We can tell children every day that all that they see was created by an all-powerful God, but that means nothing if we don't equip them to critique the notion that the market can truly assign value to that creation. We can tell children Christ's teachings about the value of the sparrows and the lilies of the field, but if children actually see us make consumer decisions based on the market's definitions of value, those words may fall on dry ground, and the Word may not find the place to enliven that child with a real sense of dignity, worth and moral agency.
 Ultimately, this reality is a sacramental one. At the table children are valued for the very fact of their being present. Through participating in that meal they can intuitively grasp the ultimate truth about real worth. Here, wheat, grapes, the human labor that it takes to transform them into bread and wine as well as the time that we 'spend' gathering together are valuable not because of the amount of money for which they can all be exchanged in the marketplace. Rather, the value of all of these created things, individually and in relationship, comes from the Creator whose Spirit uses these things towards their actual purpose — to create a life-giving community that nourishes our bodies and orders our lives towards the well-being of each part of that good creation.
The Rev. Chad M. Rimmer, M.Div, M.Th, is a Ph.D. Candidate, New College, University of Edinburgh.
1. Michael Phillips makes this helpful distinction in his book. Michael J. Phillips, Ethics and Manipulation in Advertising: Answering a Flawed Indictment (Greenwood Publishing Group, 1997).
2. This distinction between manipulative advertising and advertising for social well-being is an important distinction to keep in mind. This distinction is explored in Phillips.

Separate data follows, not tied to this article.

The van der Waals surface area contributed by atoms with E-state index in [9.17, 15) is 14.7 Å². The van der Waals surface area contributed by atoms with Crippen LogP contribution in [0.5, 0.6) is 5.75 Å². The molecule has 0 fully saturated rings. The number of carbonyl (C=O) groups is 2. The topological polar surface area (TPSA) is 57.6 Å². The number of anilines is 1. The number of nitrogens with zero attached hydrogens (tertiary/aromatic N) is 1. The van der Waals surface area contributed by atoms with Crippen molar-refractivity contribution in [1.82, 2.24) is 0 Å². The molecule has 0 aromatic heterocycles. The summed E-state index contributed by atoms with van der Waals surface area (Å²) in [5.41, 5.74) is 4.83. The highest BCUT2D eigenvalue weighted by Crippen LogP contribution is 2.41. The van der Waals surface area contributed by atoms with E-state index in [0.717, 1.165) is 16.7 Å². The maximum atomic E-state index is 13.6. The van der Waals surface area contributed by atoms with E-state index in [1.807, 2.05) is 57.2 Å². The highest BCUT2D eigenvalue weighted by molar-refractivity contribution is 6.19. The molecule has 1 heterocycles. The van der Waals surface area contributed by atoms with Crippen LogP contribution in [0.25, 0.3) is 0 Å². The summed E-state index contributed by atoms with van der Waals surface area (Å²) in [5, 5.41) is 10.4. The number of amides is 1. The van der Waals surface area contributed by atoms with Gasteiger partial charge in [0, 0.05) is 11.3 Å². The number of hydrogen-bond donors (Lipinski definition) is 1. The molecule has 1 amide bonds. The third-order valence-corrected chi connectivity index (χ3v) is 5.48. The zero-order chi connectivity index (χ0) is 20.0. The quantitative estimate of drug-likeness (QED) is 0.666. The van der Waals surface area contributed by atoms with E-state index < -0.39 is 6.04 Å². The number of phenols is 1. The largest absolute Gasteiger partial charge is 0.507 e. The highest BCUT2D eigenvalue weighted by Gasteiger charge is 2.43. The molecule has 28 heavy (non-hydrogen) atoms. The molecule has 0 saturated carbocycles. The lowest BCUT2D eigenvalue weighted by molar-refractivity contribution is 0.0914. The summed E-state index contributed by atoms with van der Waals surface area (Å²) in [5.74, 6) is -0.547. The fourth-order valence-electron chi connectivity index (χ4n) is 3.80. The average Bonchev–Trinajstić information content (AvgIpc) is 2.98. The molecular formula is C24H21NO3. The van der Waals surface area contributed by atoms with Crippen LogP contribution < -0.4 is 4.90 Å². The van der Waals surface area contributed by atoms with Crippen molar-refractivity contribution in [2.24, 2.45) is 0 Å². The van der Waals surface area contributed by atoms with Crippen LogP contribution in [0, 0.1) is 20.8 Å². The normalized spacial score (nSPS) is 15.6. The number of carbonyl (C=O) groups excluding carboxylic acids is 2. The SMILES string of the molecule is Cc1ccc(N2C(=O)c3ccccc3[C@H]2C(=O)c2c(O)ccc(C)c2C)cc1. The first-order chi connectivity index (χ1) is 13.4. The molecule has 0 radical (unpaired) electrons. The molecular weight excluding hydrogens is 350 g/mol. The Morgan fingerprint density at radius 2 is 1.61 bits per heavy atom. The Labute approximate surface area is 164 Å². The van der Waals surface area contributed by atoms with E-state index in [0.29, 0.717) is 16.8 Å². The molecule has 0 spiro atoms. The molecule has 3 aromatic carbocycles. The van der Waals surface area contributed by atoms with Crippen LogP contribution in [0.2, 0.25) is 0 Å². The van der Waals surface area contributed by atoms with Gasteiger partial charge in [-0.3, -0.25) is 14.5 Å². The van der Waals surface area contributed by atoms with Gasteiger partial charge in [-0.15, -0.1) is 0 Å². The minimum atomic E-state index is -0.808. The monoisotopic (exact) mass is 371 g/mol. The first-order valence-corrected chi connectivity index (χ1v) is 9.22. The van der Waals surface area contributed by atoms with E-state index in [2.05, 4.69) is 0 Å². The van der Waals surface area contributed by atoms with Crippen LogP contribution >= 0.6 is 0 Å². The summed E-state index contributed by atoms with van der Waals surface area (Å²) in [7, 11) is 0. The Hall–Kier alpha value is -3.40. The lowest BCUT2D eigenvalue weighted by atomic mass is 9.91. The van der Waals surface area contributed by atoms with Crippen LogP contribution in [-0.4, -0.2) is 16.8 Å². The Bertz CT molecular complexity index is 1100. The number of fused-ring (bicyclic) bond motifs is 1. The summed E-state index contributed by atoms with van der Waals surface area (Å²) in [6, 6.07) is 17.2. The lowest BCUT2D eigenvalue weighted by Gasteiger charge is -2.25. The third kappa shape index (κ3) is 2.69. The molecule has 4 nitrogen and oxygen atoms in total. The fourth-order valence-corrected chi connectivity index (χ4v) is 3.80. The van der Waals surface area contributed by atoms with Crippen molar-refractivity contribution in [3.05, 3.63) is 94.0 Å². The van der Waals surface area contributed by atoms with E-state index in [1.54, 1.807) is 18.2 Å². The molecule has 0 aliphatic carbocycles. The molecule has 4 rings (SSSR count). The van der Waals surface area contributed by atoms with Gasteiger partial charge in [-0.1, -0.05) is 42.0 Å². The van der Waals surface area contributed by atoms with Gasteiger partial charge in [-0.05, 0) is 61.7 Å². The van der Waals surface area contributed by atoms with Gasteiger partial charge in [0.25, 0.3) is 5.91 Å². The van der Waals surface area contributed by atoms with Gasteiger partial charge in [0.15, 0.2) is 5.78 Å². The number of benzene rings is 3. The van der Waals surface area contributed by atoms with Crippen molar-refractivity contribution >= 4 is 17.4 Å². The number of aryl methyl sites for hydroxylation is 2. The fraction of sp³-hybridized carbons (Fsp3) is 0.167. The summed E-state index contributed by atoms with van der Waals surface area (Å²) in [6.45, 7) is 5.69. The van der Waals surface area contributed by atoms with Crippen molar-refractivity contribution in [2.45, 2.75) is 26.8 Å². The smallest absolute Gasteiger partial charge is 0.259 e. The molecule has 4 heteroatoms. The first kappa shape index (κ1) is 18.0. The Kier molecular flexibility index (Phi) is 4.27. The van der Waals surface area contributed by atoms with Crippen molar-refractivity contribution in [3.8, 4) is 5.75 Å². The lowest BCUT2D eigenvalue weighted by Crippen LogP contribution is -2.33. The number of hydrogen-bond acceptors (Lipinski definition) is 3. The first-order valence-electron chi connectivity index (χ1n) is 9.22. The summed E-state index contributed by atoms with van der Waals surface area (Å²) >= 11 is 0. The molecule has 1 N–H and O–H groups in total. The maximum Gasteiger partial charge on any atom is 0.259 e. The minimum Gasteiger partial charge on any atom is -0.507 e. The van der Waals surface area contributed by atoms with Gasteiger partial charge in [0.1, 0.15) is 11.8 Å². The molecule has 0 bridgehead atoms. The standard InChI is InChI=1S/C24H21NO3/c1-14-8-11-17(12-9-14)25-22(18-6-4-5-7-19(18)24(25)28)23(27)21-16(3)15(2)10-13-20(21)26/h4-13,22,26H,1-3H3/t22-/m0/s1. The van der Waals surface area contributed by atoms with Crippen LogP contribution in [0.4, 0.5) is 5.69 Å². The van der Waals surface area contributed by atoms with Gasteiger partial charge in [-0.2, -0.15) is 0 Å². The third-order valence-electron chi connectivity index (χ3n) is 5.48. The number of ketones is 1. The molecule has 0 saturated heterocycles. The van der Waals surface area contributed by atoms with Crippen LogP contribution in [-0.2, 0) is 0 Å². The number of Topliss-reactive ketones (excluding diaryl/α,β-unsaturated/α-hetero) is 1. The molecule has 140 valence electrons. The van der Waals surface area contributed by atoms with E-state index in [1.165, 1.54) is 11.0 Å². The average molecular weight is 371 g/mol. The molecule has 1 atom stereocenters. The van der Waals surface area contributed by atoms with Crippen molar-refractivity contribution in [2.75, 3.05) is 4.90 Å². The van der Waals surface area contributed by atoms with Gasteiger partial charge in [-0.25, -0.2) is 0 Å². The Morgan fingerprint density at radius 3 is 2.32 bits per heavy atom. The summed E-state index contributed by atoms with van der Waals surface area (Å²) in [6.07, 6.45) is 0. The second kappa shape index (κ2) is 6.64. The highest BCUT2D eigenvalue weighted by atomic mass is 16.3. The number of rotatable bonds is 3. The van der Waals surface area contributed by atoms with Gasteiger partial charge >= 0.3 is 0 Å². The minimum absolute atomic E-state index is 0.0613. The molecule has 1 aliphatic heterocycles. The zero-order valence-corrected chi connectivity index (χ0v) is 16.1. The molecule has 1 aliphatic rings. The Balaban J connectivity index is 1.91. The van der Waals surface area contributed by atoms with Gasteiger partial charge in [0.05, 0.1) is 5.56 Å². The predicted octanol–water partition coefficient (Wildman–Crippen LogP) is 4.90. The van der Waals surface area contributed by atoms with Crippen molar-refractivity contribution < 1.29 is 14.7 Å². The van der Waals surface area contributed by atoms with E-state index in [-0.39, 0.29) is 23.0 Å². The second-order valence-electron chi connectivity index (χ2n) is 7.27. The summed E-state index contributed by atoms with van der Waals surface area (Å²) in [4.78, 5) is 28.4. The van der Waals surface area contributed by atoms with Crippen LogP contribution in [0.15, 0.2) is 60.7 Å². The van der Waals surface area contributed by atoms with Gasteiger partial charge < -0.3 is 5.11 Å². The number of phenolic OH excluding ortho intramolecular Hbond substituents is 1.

3. This term, homo economicus, finds its first expression in the 19th century around the world of John Stuart Mill. However, the nascent concept of homo economicus is present a century earlier in the work of Adam Smith, and in the seventeenth century work of Thomas Hobbes and John Locke.
4. Adamson demonstrates how and why boys and girls were instructed to read in English Grammar Schools from the late fifteenth century. However, during the time of Henry VIII, laws against women reading the Bible in public demonstrate that literacy rates had increased significantly to the point that women were reading the Bible in public. J. W. Adamson, "The Extent of Literacy in England in the Fifteenth and Sixteenth Centuries: Notes and Conjectures," The Library, s4–X (1929), 163–193.
5. Carole Shammas, The Pre-industrial Consumer in England and America (Clarendon Press, 1990).
6. Luther, Martin, Trade and Usury. LW:45, Walter Brandt, ed. Muhlenberg Press, 1962.
7. For more exposition on this theme, I would suggest E. L Glaeser and J. Scheinkman, "Neither a Borrower nor a Lender Be: An Economic Analysis of Interest Restrictions and Usury Laws," Journal of Law and Economics, 41 (1998), 1–36 and P. C. Gordon Walker, "Capitalism and the Reformation," The Economic History Review, Vol. 8, No. 1 (Nov., 1937), pp. 1–19. R. H. Tawney, "Religious Thought on Social and Economic Questions in the Sixteenth and Seventeenth Centuries," The Journal of Political Economy, 31 (1923), 637–674.
8. LW, 45: 262.
9. LW, 45: 245.